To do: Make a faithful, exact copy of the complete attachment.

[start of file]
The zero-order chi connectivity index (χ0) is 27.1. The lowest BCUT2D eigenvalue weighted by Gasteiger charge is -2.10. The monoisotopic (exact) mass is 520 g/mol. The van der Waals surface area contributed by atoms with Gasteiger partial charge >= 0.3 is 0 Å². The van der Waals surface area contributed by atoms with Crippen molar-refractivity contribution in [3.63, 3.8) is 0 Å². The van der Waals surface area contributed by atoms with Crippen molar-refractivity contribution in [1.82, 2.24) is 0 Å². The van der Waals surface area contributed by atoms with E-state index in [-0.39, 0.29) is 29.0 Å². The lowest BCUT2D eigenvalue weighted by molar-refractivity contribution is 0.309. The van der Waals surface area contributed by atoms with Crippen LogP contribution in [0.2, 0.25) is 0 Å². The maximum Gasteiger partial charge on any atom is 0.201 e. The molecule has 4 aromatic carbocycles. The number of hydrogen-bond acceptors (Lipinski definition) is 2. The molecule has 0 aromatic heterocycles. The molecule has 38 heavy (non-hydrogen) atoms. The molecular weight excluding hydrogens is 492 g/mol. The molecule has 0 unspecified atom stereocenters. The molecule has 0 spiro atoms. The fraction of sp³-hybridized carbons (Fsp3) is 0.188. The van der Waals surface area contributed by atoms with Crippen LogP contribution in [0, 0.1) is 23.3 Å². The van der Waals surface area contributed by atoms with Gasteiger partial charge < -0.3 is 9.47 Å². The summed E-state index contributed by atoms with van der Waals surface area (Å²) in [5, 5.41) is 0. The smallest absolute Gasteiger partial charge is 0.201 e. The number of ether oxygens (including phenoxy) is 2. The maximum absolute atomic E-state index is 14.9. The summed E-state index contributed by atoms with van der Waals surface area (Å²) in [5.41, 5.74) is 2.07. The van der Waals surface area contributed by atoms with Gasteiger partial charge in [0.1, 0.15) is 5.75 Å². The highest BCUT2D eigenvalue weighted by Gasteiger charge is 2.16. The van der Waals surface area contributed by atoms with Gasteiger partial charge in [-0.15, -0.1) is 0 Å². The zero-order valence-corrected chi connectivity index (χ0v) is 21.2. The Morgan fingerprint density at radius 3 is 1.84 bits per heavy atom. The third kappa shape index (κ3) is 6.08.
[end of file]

The zero-order chi connectivity index (χ0) is 27.1. The lowest BCUT2D eigenvalue weighted by Gasteiger charge is -2.10. The monoisotopic (exact) mass is 520 g/mol. The van der Waals surface area contributed by atoms with Gasteiger partial charge >= 0.3 is 0 Å². The van der Waals surface area contributed by atoms with Crippen molar-refractivity contribution in [3.63, 3.8) is 0 Å². The van der Waals surface area contributed by atoms with Crippen molar-refractivity contribution in [1.82, 2.24) is 0 Å². The van der Waals surface area contributed by atoms with E-state index in [-0.39, 0.29) is 29.0 Å². The lowest BCUT2D eigenvalue weighted by molar-refractivity contribution is 0.309. The van der Waals surface area contributed by atoms with Crippen LogP contribution in [0.2, 0.25) is 0 Å². The maximum Gasteiger partial charge on any atom is 0.201 e. The molecule has 4 aromatic carbocycles. The number of hydrogen-bond acceptors (Lipinski definition) is 2. The molecule has 0 aromatic heterocycles. The molecule has 38 heavy (non-hydrogen) atoms. The molecular weight excluding hydrogens is 492 g/mol. The molecule has 0 unspecified atom stereocenters. The molecule has 0 spiro atoms. The fraction of sp³-hybridized carbons (Fsp3) is 0.188. The van der Waals surface area contributed by atoms with Crippen LogP contribution in [0, 0.1) is 23.3 Å². The van der Waals surface area contributed by atoms with Gasteiger partial charge < -0.3 is 9.47 Å². The summed E-state index contributed by atoms with van der Waals surface area (Å²) in [5, 5.41) is 0. The smallest absolute Gasteiger partial charge is 0.201 e. The number of ether oxygens (including phenoxy) is 2. The maximum absolute atomic E-state index is 14.9. The summed E-state index contributed by atoms with van der Waals surface area (Å²) in [5.41, 5.74) is 2.07. The van der Waals surface area contributed by atoms with Gasteiger partial charge in [0.1, 0.15) is 5.75 Å². The highest BCUT2D eigenvalue weighted by Gasteiger charge is 2.16. The van der Waals surface area contributed by atoms with Gasteiger partial charge in [-0.15, -0.1) is 0 Å². The zero-order valence-corrected chi connectivity index (χ0v) is 21.2. The Morgan fingerprint density at radius 3 is 1.84 bits per heavy atom. The third kappa shape index (κ3) is 6.08.